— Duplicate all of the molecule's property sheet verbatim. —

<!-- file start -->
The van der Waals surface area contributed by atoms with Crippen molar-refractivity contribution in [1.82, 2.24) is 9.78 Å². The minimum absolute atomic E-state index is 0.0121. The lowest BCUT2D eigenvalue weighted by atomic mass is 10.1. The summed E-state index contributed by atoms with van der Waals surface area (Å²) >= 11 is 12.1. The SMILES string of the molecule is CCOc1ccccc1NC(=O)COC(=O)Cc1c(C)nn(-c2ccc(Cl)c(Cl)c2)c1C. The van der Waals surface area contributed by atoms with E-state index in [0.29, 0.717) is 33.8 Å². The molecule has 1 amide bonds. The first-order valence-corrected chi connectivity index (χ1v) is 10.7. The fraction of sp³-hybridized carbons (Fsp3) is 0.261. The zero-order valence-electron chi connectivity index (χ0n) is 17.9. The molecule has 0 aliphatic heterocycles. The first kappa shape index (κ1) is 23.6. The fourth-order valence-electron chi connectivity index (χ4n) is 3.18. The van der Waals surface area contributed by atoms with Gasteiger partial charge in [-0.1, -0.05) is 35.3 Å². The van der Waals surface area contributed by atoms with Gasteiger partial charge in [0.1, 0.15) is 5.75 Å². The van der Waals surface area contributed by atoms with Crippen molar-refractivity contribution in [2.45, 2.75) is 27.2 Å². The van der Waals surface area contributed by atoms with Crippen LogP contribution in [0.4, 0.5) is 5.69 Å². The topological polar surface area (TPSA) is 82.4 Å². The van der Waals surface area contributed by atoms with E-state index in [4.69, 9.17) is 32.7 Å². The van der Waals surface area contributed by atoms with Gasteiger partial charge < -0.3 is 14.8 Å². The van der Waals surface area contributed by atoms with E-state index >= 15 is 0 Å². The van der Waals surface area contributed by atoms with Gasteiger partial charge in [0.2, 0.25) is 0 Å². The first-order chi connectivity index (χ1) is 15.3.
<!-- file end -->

The van der Waals surface area contributed by atoms with Crippen molar-refractivity contribution in [1.82, 2.24) is 9.78 Å². The minimum absolute atomic E-state index is 0.0121. The lowest BCUT2D eigenvalue weighted by atomic mass is 10.1. The summed E-state index contributed by atoms with van der Waals surface area (Å²) >= 11 is 12.1. The SMILES string of the molecule is CCOc1ccccc1NC(=O)COC(=O)Cc1c(C)nn(-c2ccc(Cl)c(Cl)c2)c1C. The van der Waals surface area contributed by atoms with E-state index in [0.29, 0.717) is 33.8 Å². The molecule has 1 amide bonds. The first-order valence-corrected chi connectivity index (χ1v) is 10.7. The fraction of sp³-hybridized carbons (Fsp3) is 0.261. The zero-order valence-electron chi connectivity index (χ0n) is 17.9. The molecule has 0 aliphatic heterocycles. The first kappa shape index (κ1) is 23.6. The fourth-order valence-electron chi connectivity index (χ4n) is 3.18. The van der Waals surface area contributed by atoms with Gasteiger partial charge in [-0.1, -0.05) is 35.3 Å². The van der Waals surface area contributed by atoms with Gasteiger partial charge in [0.1, 0.15) is 5.75 Å². The van der Waals surface area contributed by atoms with Crippen molar-refractivity contribution in [2.45, 2.75) is 27.2 Å². The van der Waals surface area contributed by atoms with Crippen LogP contribution in [0.4, 0.5) is 5.69 Å². The topological polar surface area (TPSA) is 82.4 Å². The van der Waals surface area contributed by atoms with E-state index in [4.69, 9.17) is 32.7 Å². The van der Waals surface area contributed by atoms with Gasteiger partial charge < -0.3 is 14.8 Å². The van der Waals surface area contributed by atoms with E-state index >= 15 is 0 Å². The van der Waals surface area contributed by atoms with Gasteiger partial charge in [0.2, 0.25) is 0 Å². The first-order chi connectivity index (χ1) is 15.3.